Moving down the line, the joints that connect the three legs to the main chassis usually have mechanisms that allow the legs to be locked at three or more distinct angles. This allows for low-level shooting without removing and flipping the middle column, saving time and effort and avoiding shooting upside down.
From a basic table-top version you can throw in your luggage to huge, heavy-duty supports, the sort of tripod you choose will depend on your unique demands. We’ve chosen the finest five solutions to fit a variety of budgets and demands.
The four-section Manfrotto 190XPro4 ball headset is our current favourite tripod. It’s a full-sized tripod with an XPro ball head that has everything you need and will fit most photographers.
The Manfrotto 190XPro4 has a total operational height of 175 cm and folds down to a tiny folded height of 57 cm, making it ideal for any occasion. It’s a newer version of a popular Manfrotto model with a 90-degree swivel that allows it to switch from vertical to horizontal boom mode in seconds. The leg portions also include an unusual locking lever mechanism that can be removed from any side.
The Vanguard Veo 3+ 263AB is a three-section full-size tripod that doesn’t fold down very compact, but it’s easy to put up and reaches a fair height. It doesn’t seem particularly heavy for an aluminium tripod. If you want to save even more weight, there’s a carbon fibre (CB) version available for only a few dollars extra.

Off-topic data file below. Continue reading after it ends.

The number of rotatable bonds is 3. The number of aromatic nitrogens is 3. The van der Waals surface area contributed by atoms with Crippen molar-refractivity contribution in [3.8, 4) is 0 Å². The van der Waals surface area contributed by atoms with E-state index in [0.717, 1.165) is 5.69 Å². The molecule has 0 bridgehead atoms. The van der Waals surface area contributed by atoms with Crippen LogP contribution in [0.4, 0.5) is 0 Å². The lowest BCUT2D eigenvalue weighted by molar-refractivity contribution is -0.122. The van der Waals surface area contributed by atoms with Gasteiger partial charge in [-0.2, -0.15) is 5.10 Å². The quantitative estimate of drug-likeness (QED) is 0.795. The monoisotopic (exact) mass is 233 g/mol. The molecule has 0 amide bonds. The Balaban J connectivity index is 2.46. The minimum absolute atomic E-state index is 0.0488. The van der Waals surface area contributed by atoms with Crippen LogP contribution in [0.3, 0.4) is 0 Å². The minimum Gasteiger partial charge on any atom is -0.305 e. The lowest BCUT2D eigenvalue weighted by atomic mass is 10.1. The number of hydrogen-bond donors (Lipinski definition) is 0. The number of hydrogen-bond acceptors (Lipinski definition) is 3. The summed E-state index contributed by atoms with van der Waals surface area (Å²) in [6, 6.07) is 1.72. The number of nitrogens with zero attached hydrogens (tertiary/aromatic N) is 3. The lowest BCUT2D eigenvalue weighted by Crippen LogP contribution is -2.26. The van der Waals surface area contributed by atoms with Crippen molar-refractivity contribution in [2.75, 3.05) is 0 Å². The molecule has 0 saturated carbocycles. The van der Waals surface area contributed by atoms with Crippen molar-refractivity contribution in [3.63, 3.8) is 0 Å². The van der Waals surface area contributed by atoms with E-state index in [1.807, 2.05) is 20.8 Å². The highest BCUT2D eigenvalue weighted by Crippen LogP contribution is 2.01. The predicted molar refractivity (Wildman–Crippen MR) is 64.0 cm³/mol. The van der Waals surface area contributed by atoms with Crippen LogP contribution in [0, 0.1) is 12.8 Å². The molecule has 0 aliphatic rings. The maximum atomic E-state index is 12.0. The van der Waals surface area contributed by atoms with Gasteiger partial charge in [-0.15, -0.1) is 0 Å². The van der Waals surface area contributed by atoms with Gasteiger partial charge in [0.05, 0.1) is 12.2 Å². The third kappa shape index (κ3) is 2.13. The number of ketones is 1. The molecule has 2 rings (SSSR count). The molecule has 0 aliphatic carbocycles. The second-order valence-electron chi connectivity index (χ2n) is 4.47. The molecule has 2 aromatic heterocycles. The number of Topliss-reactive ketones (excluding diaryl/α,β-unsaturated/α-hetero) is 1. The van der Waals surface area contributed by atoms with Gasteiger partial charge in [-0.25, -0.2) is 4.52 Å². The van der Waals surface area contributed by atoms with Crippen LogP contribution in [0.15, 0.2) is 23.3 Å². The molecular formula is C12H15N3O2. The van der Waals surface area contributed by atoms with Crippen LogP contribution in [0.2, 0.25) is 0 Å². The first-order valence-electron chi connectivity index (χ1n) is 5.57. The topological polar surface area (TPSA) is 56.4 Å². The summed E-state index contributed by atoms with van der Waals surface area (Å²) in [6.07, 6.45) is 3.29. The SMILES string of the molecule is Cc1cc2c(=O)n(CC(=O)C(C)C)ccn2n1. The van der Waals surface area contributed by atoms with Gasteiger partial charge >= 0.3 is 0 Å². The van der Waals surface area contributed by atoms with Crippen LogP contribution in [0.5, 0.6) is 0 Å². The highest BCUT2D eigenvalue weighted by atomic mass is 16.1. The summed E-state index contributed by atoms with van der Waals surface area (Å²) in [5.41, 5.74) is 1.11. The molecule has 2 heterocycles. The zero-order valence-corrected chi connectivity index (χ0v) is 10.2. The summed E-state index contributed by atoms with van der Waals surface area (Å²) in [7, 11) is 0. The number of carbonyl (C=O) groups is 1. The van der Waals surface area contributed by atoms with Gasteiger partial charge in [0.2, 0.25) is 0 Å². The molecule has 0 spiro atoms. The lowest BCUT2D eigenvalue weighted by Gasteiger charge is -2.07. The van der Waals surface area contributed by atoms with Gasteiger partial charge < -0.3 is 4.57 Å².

The design and construction are excellent, the angled column works flawlessly, and all of the controls and adjustments are smooth and precise, as you would expect from a much more expensive product.
The VEO 3+ 263AB feels light for an aluminium tripod. True, at 2.45kg, it’s over double the weight of a compact carbon fibre travel tripod, but plenty of camera and lens combinations weigh as much, so it doesn’t seem like much in absolute terms. The main drawback is its 76cm folded length, which makes it unsuitable for travel.
The leg angle catches appear elaborate, but they function well, and the stiffness of the leg angle movement is ideal. Leg section twist locks are simple to use and secure and may be readily detached for cleaning.
Compared to the Benro Mach3 tripod (which we’ll look at later), the Benro Travel Angel kit (FTA28AB1) employs a shorter arrangement of four-section legs attached to separate joints at the top. Three locked leg angles remain, but the joints allow the legs to swing upwards, allowing the feet to encircle the head for storage.
Overall, the folded height is decreased from 60cm to 45cm, and the Travel Angel package is 230g lighter, weighing in at 2.19kg. However, the maximum operational height has been reduced by 6cm, although it remains respectable at 161cm.
This Benro tripod, like the Mach3 kit, is precision-engineered and elegantly finished, with aluminium leg components and magnesium castings. One of the legs may be removed and used as a monopod when paired with the detachable centre column.